chris_goris chris_goris writes: I see this closing as just another in a long line of companies who must downsize because we as consumers want something for nothing, and that goes for American workers as well. Everyone (from the CEO to the floor sweeper) thinks he or she is worth 4 times what they really are. That is what society has become. A 4k Sq Ft house on 5 acres, 2 new SUVS in the driveway and all the furnishings that go along with it, on a floor sweepers income. Imagine if Powermatic continued to make everything in Tennesse?. A PM2000 tablesaw would cost $15k.Thats why they get pushed offshore and thats why we have no jobs left in this country.
Posted: 7:14 am on June 18th

oldbeachbum oldbeachbum writes: Everyone seems to want Lie-Nielsen quality for Harbor Fright prices......

My tools are an investment, though I am not a pro. Choose wisely, take care of what you buy and buy the best you can afford even if you have to "save up" (remember that term from childhood? - geezer here).

Your standard of living will eventually reflect your standard of buying.

Be mindful/patient and aim for quality in your purchases and support as many home brands and service people as possible.


Posted: 4:26 pm on June 17th

mobile mobile writes: rbarnold - Thank you for refreshingly accurate comments on imports. One thing to add is the tide is turning on these imports and there is growth in US and Canadian manufacturing due to it being cheaper to make items here now. Since woodworking equipment is large and expensive to ship I would expect to see more made here rather than less. So maybe General is not going to close completely here just consolidate. Lets hope they see the light!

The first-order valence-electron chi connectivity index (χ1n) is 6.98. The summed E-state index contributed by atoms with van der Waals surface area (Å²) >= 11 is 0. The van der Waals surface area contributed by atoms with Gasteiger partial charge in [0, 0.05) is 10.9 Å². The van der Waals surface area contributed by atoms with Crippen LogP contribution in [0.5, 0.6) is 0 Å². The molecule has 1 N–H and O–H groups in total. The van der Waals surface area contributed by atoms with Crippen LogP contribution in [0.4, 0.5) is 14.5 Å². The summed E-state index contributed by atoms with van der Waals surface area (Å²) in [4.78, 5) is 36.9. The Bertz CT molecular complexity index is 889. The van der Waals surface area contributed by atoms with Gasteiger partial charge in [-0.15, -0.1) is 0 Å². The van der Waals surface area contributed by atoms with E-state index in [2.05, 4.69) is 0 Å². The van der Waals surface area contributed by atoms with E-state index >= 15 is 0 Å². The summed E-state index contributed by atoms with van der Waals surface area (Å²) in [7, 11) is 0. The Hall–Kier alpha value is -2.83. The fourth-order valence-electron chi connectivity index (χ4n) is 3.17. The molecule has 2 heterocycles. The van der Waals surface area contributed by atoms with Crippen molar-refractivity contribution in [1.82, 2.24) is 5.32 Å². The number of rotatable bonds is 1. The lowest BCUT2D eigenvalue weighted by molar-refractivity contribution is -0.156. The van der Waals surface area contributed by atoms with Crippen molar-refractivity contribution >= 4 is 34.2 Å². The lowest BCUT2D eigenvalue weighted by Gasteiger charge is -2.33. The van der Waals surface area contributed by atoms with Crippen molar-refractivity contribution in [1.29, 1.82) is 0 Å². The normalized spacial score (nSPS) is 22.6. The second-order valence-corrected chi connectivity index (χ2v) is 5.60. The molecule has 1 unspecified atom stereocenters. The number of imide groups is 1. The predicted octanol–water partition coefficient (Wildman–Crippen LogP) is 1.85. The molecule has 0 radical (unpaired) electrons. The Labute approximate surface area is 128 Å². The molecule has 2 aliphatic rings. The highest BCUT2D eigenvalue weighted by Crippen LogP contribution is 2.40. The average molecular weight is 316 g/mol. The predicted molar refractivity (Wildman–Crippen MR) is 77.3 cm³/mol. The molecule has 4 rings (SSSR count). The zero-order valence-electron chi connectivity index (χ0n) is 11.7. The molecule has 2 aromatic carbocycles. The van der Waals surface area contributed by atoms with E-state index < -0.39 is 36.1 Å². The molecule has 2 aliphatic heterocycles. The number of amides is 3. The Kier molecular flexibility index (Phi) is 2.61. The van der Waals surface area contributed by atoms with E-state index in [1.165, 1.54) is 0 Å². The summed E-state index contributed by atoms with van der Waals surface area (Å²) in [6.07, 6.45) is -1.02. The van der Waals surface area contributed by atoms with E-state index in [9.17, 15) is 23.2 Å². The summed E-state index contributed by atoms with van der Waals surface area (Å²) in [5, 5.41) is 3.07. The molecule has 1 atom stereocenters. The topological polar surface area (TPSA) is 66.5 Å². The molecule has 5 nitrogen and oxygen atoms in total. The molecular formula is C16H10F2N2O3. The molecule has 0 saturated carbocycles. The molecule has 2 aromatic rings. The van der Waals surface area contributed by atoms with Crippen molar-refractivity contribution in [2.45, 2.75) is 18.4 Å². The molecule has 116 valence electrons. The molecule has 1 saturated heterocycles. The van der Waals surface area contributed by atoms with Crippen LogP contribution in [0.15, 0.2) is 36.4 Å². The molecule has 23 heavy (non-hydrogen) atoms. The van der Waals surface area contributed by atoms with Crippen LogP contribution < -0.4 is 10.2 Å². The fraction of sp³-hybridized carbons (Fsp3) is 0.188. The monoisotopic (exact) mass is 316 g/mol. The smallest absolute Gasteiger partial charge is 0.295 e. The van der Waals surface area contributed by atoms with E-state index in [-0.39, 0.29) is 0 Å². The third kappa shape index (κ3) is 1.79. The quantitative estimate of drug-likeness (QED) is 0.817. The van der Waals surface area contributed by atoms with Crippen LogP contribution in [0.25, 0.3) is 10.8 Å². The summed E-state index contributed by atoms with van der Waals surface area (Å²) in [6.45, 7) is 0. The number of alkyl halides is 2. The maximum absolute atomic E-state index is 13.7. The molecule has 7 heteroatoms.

Posted: 6:12 am on June 17th

Leighon Leighon writes: There sems to be a great deal of assumptions here. General did not specifically say they were moving mfg. off shore. Perhaps they are, but shouldn't we wait and see. Then you should boycott their products if you don't like them.
While you are at it, go to your closet and look at the labels on your clothes.
Don't just bitch about foreign woodworking machines. Spend a little extra time and money and buy American made every time you can, on everything you can. You will help yourself, your neighbor, and your country
Posted: 1:11 am on June 17th

rbarnold rbarnold writes: Sorry typo, should read: Eastern countrys
Posted: 1:08 am on June 17th

rbarnold rbarnold writes: Everybody seems to be knocking China and the rest of Western countries for Generals cut backs. If a company continues to be uneconomic due to one or more factors will collapse if something is not done, General at least have only cut uneconomic products and cut back on costs so that it can survive, continue to employ workers in the country it is in, and make a profit to keep them employed.
They also knock China and Asia saying that all that comes from there is cheap and therefor crappy products. If you go to an Asian country and China in particular and actually ask about a product from someone that knows, you will be told that the quality is depended on the Purchaser, you will get excellent quality if you are willing to pay a higher price and crap if you aren’t even from China, it's just that China has such a large workforce where millions upon millions of people need work or starve that you get hundreds of factories all making the same identical product that price and quality go out the window. He who sells more makes more even at little mark-up and tiny wages so to survive quality goes out the window. If quality is demanded the importer and purchaser they will get quality but at a higher price even from China. It’s not China that gives everyone crappy tools at impossible to beat prices, it’s YOU and the company you work for and their shareholders right up to the importer that places General in the position it’s in, but most of all YOU for not demanding high quality products at higher but affordable prices (and maybe taking a Chinese man’s total monthly income as a pay cut to donate to companies like General) about US$10 and keep them and their workers in business